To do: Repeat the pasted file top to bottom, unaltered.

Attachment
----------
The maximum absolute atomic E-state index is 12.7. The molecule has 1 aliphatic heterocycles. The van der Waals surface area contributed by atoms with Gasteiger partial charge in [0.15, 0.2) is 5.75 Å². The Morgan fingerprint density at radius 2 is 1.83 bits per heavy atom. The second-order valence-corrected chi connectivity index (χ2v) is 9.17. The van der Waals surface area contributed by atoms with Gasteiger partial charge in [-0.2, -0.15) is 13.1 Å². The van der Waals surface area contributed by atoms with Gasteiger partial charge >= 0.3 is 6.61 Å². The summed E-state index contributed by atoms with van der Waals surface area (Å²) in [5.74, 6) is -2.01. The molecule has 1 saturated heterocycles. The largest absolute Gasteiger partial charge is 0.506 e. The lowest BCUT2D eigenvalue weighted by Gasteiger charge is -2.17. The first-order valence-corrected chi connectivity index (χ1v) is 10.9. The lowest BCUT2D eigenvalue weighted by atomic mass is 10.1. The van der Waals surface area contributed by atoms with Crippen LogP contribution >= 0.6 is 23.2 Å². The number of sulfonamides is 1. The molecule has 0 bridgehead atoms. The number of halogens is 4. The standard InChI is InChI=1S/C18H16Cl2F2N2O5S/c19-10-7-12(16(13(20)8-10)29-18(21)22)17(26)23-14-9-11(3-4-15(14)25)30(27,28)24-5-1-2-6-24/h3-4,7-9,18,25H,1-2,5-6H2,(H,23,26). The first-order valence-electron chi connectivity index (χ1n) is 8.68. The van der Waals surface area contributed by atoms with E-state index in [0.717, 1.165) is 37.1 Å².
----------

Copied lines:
The maximum absolute atomic E-state index is 12.7. The molecule has 1 aliphatic heterocycles. The van der Waals surface area contributed by atoms with Gasteiger partial charge in [0.15, 0.2) is 5.75 Å². The Morgan fingerprint density at radius 2 is 1.83 bits per heavy atom. The second-order valence-corrected chi connectivity index (χ2v) is 9.17. The van der Waals surface area contributed by atoms with Gasteiger partial charge in [-0.2, -0.15) is 13.1 Å². The van der Waals surface area contributed by atoms with Gasteiger partial charge >= 0.3 is 6.61 Å². The summed E-state index contributed by atoms with van der Waals surface area (Å²) in [5.74, 6) is -2.01. The molecule has 1 saturated heterocycles. The largest absolute Gasteiger partial charge is 0.506 e. The lowest BCUT2D eigenvalue weighted by Gasteiger charge is -2.17. The first-order valence-corrected chi connectivity index (χ1v) is 10.9. The lowest BCUT2D eigenvalue weighted by atomic mass is 10.1. The van der Waals surface area contributed by atoms with Crippen LogP contribution >= 0.6 is 23.2 Å². The number of sulfonamides is 1. The molecule has 0 bridgehead atoms. The number of halogens is 4. The standard InChI is InChI=1S/C18H16Cl2F2N2O5S/c19-10-7-12(16(13(20)8-10)29-18(21)22)17(26)23-14-9-11(3-4-15(14)25)30(27,28)24-5-1-2-6-24/h3-4,7-9,18,25H,1-2,5-6H2,(H,23,26). The first-order valence-electron chi connectivity index (χ1n) is 8.68. The van der Waals surface area contributed by atoms with E-state index in [0.717, 1.165) is 37.1 Å².